March 20

2011

Last night Lachie came for a quick visit. By the time we got home it was late and I haven’t been feeling too well, plus we wanted the house to be Lachie proofed again before he came home for good. He hasn’t been home in over a month and I am impatient to have him here again. But after the emotion of leaving you yesterday and wanting to go into hospital again last night we felt it was best he come back for good tomorrow with all his things. He came and went with gusto, as he does, and seemed to go with the flow as he left for his last night at Nanna’s. I felt renewed knowing he would be home for good today.

It seemed like a good idea. Perhaps it wasn’t. It’s almost midnight and today has been one of the worst of my life. Not as bad as almost losing you. Maybe not as bad as what is to come. But really hard all the same.

Lachie arrived home first thing in the morning and as the day progressed he gradually became very clingy. It is completely out of character for him and although toddlers change their behaviours regularly my instincts told me this was more than a passing phase. By lunchtime he had to be sitting on my lap, not Dad’s, only mine. Or being held by me or cuddled or soothed. He barely ate. Just after lunch he started vomiting violently. For a moment of self-indulgence I rolled my eyes and thought, “Just my luck!” Then it dawned on me what this meant. Why the NICU were so very strict about hand washing. How we were urged to scrub from finger tips to elbows for a good few minutes. To prevent infection. Your deadliest foe.

If he had an illness like gastro he could well have passed it to me without my knowing and I could have passed it to you. Had I been vigilant every single time with hand washing? Yes, I think so. I know I was. But still…

Panic set in and I called the NICU. They urged me not to be too distressed. If you get sick, gastro isn’t the worst thing because they can treat it to a degree. But I knew they were trying to placate me. They told me not to come in tonight but to have a day or so off to ensure I wasn’t sick and return in 48 hours.

Two days! Two days without seeing you. Worse, two days without you hearing the urgency in my voice willing you to fight. Without knowing how very loved you are. Without giving you a reason to stay here with us and not succumb to eternal sleep.

So I sat on the kitchen floor and cried for a few minutes between vomits. Your Dad called the after hour doctor service and they came promptly just after dinner. By then Lachie was starving and wanting to eat between throwing up, but we had refused because he couldn’t hold anything down. If he was on my lap he was happy. If I got up to get a drink or go to the bathroom he would vomit. The doctor was kind and reassuring and told us it was not gastro, but anxiety. My 18 month old perfect, full of life boy was terrified I would leave him again. Does he know I didn’t want to go? Does he know I wanted desperately, every minute of every day, to be his parent? To laugh when he laughed, hold him when he was scared or hurt, read him his bed time story?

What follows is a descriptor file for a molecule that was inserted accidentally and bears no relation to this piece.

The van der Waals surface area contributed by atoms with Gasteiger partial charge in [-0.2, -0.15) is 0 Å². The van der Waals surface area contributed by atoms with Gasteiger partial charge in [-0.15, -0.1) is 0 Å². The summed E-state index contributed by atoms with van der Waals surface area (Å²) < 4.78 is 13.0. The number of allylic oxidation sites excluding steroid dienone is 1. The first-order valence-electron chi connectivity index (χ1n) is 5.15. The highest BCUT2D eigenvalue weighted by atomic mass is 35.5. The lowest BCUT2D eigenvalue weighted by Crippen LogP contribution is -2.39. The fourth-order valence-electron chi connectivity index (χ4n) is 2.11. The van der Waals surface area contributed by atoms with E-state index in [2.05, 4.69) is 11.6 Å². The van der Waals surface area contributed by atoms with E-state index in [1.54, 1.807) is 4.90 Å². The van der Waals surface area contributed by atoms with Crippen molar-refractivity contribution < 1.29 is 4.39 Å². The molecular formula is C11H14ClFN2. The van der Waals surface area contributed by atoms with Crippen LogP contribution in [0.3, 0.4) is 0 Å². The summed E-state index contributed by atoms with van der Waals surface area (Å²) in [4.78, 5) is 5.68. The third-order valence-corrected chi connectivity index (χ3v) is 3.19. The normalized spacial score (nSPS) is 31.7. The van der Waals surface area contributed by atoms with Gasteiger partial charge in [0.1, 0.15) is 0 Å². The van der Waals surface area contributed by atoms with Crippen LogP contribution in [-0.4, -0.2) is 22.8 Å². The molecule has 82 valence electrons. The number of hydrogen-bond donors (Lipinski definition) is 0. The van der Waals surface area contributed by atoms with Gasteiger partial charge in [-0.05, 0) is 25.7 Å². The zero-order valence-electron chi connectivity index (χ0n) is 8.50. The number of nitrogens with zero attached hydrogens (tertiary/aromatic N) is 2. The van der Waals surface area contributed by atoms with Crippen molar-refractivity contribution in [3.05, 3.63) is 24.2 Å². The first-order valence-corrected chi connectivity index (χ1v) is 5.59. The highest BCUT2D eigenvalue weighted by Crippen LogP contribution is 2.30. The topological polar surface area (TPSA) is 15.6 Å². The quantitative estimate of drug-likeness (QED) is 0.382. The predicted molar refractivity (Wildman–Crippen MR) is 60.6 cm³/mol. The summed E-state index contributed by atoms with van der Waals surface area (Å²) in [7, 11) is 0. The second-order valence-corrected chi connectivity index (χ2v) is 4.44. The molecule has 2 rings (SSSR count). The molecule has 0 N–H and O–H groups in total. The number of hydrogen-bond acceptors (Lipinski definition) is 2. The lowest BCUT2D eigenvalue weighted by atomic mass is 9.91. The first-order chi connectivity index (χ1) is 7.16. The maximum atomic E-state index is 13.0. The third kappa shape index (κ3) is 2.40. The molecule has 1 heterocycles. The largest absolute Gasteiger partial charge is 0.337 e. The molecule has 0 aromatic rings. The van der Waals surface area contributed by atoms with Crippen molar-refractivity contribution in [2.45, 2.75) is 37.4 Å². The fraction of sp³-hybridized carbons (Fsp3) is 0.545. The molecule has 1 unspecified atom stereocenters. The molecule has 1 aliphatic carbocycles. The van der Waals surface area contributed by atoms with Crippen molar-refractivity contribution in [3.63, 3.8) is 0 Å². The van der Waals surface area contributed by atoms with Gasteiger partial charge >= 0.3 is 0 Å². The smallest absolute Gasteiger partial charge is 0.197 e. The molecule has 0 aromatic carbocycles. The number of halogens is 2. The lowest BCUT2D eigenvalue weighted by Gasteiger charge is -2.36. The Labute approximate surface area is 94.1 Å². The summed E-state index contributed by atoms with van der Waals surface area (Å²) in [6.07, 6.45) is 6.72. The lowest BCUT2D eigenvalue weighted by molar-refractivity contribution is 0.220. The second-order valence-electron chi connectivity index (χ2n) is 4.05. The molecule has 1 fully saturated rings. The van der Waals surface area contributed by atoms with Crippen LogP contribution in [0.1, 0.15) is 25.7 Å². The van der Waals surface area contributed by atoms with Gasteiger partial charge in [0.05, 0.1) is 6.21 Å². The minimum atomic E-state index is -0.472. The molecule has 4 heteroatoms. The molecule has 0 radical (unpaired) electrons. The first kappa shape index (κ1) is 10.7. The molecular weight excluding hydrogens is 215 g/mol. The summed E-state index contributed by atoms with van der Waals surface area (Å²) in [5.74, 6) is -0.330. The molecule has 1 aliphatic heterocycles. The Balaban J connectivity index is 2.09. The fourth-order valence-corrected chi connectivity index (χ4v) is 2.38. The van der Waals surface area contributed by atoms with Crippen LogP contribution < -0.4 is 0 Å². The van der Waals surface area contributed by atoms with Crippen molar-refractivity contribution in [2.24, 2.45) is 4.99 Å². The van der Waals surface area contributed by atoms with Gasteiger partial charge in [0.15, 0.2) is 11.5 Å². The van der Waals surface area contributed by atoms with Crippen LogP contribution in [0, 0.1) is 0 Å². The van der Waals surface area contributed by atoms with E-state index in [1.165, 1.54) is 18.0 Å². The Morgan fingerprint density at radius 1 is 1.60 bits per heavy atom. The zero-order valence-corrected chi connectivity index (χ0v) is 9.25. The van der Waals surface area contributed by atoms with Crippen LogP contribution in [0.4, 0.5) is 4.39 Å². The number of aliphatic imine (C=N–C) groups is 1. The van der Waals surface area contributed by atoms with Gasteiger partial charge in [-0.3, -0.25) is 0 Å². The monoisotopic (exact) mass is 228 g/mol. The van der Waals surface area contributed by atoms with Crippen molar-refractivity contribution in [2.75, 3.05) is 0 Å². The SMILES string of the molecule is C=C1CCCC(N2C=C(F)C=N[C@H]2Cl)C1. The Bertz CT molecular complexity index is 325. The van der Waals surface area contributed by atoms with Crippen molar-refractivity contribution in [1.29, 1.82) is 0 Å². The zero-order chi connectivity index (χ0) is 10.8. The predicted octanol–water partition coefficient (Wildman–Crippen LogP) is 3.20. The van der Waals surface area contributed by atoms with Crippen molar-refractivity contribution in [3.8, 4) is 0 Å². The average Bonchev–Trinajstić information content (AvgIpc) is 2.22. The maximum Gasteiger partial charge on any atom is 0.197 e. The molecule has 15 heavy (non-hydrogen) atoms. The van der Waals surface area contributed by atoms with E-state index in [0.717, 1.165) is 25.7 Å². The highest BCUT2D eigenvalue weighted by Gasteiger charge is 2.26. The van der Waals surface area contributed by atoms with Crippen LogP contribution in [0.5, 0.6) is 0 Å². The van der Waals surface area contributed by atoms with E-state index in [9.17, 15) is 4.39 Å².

Apparently nausea and anxiety are not an uncommon reaction when small kids are faced with some kind of trauma. It had occurred to me many times that this experience would leave a scar on your brother’s tiny soul. Aside from you being sick, him being emotionally distraught through my absence is my worst fear.

In a way it is a blessing that I am not coming in to see you tomorrow. I would be nervous the whole time that I was inadvertently making you sick and I would never forgive myself. And it seems now that you need me, just for one day, less than your brother. He’s a tough kid and must be hurting terribly to have this kind of reaction. And you? You are kicking goals all over the place. I spoke to Nurse Esther tonight and she tells me you are going down to CPAP 6 already. No oxygen required. I quietly proud you are such an anomaly, though I know the worst is yet to come. I’ll always be proud of how you’ve clung to the thin hope of life for so long. Whatever comes next, you are truly a medical marvel. And a credit to our family. I’m writing this as your brother is scrawled across my chest falling asleep to the dulcetones of the Chuggington theme song. I can feel him breathing peacefully again and part of me is glad I can be here when he needs me, though I feel as though I am in another world to you. And I wonder if parenting will be like this forever – forever worried I will make a decision for one child that will jeopardise the other. Deep down somewhere I am wishing that life could be simple and we didn’t have to prioritise one of you over the other. Deep down, just for a second, I am wishing that things for us could just be normal, like any other family.

2014

We had dinner with your Grandparents tonight to celebrate your birthday, (a few days late), and didn’t you relish every second of attention you garnered? You could barely sit still at the restaurant and hardly ate a thing, (though you managed some cake), instead flitting from one enamoured grandparent to the next, charming the waiters and watching as the other patrons smiled at you.

Somehow this day is more special than your actual birthday, perhaps because it is void of the associated memories I have of bringing you into this world too early. It always seems strange when people say you just couldn’t wait to get here so you came out early because it wasn’t you that wanted to come, it was my body that couldn’t hold you. Sometimes I think you just had too much spirit to be closed inside me, as I remember the graceful way you danced around my belly and made the midwives chase you for a foetal heart reading. Whatever the reason, you were meant to be exactly where you are right now, so whatever lead you here I have mostly come to terms with. You are so self-assured, I could hardly doubt you.

March 22

 

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